As with much else that Trump has said before and since, there was no evidence to support his assertion, even if one accepted that the debate should only concern relative utility and not reach the reality that such actions are anti-democratic, anti-human and illegal, not to say heinously and needlessly cruel. But none of this seems to matter to Trump, and he has never renounced his embrace of techniques that by definition abrogate human rights and law. That fact constitutes an indictment of his character and represents an in-principle abomination in light of the nation’s law and international treaty obligations as well as its professed ideals.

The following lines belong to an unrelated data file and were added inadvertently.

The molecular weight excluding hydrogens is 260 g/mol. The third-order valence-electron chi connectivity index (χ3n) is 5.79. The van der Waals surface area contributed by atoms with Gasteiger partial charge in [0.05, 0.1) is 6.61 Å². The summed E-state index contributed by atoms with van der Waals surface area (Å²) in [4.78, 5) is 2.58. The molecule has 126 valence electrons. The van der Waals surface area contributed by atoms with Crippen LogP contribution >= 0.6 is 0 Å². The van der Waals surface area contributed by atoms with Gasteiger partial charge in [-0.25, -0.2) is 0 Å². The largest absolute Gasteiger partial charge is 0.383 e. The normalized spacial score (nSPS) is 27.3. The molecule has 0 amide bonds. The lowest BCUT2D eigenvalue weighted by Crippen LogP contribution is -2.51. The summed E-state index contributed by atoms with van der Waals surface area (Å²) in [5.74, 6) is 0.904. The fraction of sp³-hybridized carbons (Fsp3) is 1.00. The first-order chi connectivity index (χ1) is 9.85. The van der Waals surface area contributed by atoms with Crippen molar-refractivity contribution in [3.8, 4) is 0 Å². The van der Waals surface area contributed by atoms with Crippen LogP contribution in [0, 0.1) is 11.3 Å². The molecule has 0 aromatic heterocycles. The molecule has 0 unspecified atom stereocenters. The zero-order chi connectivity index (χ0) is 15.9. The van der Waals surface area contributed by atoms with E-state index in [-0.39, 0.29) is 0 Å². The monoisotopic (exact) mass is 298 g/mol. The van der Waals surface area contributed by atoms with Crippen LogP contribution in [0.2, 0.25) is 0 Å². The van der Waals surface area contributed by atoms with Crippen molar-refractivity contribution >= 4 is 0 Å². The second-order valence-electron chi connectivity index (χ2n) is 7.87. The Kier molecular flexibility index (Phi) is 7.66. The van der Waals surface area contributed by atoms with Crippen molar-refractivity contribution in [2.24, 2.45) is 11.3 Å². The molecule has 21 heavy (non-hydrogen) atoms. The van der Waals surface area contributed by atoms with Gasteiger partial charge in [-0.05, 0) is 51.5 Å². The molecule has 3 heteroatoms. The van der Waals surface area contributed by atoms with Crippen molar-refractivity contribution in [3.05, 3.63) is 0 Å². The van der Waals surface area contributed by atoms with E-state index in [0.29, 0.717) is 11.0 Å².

The State Department provided a second example of Trump administration attacks on human rights and international law and accountability when its spokesperson announced in late August that the United States would immediately withdraw its humanitarian support for the displaced Palestinian refugee population, which now numbers nearly 5 million people scattered across multiple nations in the Middle East. Their dislocation occurred originally with the eruption of war following the creation of Israel in 1948 and the international community has never negotiated a comprehensive permanent settlement to end their plight. They are legally stateless and merit support as refugees under international human rights law and long-standing U.S. policy as well.